Thursday, August 15, 2019

Gideon, another example of internal consistency (and possibly Hebrew wordplay) in the Book of Mormon

If we simply compare all the mentions of the name Gideon in the Book of Mormon, we quickly discover that the name can either refer to a place or a person.  In this post, we'll compare these references to see if they are internally consistent. We'll also explore the meaning of the name, since it seems that Mormon enjoyed inserting Hebrew wordplay into the text of the Book of Mormon, particularly when first mentioning a new figure.

Gideon the Man

We first notice this name in the context of the wicked king Noah in the land of Nephi, in Mosiah 19:

4 And now there was a man among them whose name was Gideon, and he being a strong man and an enemy to the king, therefore he drew his sword, and swore in his wrath that he would slay the king.
It is remarkable to me that the first mention of the name Gideon introduces him in a way that fits the meaning of his name so well--Gideon means "hewer, feller, he that cuts down."

Gideon is instrumental in helping the Nephites who follow King Limhi escape from bondage. That plan is introduced by Gideon in Mosiah 22:3-9. They trick their guards into getting drunk and then sneak away in the night.

We don't encounter the name again for awhile, after that group has escaped bondage and returned to the land of Zarahemla. This time, he is older and is a teacher for the newly established church of God, but still bold and aggressive (from Alma 1):

7 And it came to pass as he was going, to preach to those who believed on his word, he met a man who belonged to the church of God, yea, even one of their teachers; and he began to contend with him sharply, that he might lead away the people of the church; but the man withstood him, admonishing him with the words of God.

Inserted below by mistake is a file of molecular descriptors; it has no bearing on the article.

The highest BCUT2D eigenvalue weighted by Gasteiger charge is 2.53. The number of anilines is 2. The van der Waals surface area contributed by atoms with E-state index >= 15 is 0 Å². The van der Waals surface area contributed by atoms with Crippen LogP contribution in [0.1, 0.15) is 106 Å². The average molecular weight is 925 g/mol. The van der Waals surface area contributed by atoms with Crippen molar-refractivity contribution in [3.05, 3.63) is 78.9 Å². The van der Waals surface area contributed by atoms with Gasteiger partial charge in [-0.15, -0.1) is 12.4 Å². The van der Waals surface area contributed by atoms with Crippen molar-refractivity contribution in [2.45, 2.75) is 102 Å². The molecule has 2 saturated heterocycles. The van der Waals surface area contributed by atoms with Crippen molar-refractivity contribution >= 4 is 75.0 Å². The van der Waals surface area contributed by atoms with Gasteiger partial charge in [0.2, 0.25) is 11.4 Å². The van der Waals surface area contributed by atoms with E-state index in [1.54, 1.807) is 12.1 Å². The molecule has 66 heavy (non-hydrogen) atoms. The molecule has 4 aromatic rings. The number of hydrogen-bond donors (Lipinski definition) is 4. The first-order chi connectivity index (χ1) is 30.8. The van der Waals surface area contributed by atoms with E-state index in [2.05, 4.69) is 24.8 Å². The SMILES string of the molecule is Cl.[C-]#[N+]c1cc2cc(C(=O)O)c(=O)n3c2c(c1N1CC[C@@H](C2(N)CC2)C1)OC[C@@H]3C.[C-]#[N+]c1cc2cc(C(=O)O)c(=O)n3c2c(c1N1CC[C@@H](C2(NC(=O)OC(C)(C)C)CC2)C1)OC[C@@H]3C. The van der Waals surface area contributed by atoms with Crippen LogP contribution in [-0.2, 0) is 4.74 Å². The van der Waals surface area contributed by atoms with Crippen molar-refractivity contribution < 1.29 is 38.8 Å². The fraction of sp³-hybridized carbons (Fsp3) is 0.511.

8 Now the name of the man was Gideon; and it was he who was an instrument in the hands of God in delivering the people of Limhi out of bondage.
9 Now, because Gideon withstood him with the words of God he was wroth with Gideon, and drew his sword and began to smite him. Now Gideon being stricken with many years, therefore he was not able to withstand his blows, therefore he was slain by the sword.
Live by the sword die by the sword, I guess.  Gideon as hewer and hewee?

Gideon the Place

In Alma 2:20, we first encounter Gideon as a place-name:

20 And it came to pass that when Alma could pursue the Amlicites no longer he caused that his people should pitch their tents in the valley of Gideon, the valley being called after that Gideon who was slain by the hand of Nehor with the sword; and in this valley the Nephites did pitch their tents for the night.
We learn in verse 17 that these battles are taking place on a hill east of the river Sidon. Keep that in mind.

Alma-2's highly successful mission to Gideon

Four chapters (and four years) later, Alma-2 has given up the judgment seat and devoted his time to the ministry.  He gives a masterful sermon (found in Alma chapter 5) to the people of Zarahemla, and then (in Alma 6) he continues his travels: